Captain Tick Mouse: World War I
|Why It's Interesting|
President Obama recently attended the funeral of the last American veteran of World War I. Long before this, however, that War, though once called The Great War, was all but forgotten, as foreign to students as the War of the Spanish Succession. As the centennial of its outbreak approaches, I am planning an exhibition of ephemera from 1914-19 relating to the War. My big question now is whether to schedule it for 1914, the year associated with the outbreak, or 1917, when the U. S. entered the War. American ephemera from 1914 to 1916 show only occasional signs of the War, such as noting how the supply of certain materials or products had been cut off. One item, posted elsewhere on this website, shows how Americans often favored Germany right up until the US entered the War.
This booklet is one of several adventures of Captain Tick-Mouse issued by the Elgin Watch Company. It came with poster stamps on patriotic themes that children pasted into appropriate spaces. There are a number of small line drawings, such as sliding down a moonbeam; father time leaning on his scythe; and planes flying around the Statue of Liberty.
This website seeks to encourage researchers and collectors to discover and study obscure ephemera that document American culture and life. Worldcat reveals that most of the items that I post cannot be found in more than a few research libraries–often none at all. Alternately, research libraries do not bother to catalog ephemeral publications like these. I believe, however, that because these were distributed free, or at nominal cost, to consumers, they were the publications most likely to make their way into homes and be read by large numbers of Americans.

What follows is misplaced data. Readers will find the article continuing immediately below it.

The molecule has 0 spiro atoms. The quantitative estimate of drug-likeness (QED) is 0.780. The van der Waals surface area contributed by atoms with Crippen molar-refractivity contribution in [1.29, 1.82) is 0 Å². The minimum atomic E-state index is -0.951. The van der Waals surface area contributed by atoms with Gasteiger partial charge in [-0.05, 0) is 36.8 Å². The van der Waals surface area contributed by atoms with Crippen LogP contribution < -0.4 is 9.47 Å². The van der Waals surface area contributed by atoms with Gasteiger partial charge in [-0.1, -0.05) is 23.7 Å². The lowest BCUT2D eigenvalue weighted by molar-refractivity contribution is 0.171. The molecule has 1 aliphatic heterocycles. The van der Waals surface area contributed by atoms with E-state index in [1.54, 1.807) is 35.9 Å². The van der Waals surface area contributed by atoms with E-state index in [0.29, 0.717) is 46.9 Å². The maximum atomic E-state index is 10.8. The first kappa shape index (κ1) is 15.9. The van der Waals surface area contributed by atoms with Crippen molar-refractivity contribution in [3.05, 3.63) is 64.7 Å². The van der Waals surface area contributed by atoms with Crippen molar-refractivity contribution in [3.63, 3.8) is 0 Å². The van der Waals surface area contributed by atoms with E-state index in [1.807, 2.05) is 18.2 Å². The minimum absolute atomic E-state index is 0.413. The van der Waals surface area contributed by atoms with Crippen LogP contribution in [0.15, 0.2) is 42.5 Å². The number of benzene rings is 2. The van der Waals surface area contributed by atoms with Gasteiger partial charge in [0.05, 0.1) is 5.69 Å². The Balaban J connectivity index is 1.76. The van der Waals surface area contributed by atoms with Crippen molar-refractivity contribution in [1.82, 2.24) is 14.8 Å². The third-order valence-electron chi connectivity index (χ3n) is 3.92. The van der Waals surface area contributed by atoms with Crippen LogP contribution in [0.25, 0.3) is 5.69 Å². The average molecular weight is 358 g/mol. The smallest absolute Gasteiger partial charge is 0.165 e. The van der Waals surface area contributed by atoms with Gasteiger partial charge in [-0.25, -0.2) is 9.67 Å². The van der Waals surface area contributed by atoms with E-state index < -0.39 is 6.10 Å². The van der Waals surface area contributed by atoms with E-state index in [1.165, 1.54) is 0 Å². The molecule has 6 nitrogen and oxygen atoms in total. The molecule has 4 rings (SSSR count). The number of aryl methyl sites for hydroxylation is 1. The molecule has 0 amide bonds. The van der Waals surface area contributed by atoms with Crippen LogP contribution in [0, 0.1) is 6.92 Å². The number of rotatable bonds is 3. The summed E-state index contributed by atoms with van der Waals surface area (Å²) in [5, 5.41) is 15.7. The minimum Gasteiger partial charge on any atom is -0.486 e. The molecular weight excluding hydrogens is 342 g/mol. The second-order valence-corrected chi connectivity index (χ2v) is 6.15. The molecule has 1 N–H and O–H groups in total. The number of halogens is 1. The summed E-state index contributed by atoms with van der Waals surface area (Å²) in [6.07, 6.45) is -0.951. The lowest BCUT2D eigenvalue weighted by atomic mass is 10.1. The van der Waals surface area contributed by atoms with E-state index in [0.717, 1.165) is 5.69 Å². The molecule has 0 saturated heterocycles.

I acquire pre-1960 examples of the kinds of publications that prove so useful when scholars study 19th-Century America. The limited competition that I encounter for them suggests that libraries, which could easily outbid me, have little interest in post-Civil War and 20th-century ephemeral publications in general.
I try to anticipate what materials future historians will find useful. Being an historian first and a collector second, I organized this website to encourage others to do this too—even if this means new competition for me. I am aware that I could be wrong in prizing particular ephemera or even whole classes of ephemera. I may even be wrong to encourage scholars to study obscure ephemeral publications; these may be obscure for good reason.
Ephemerastudies.org will permit me to share with others the information and imagery that I am acquiring, and to benefit from the knowledge, intelligence and experience of other scholars and collectors. Please contact me with your impressions of the site.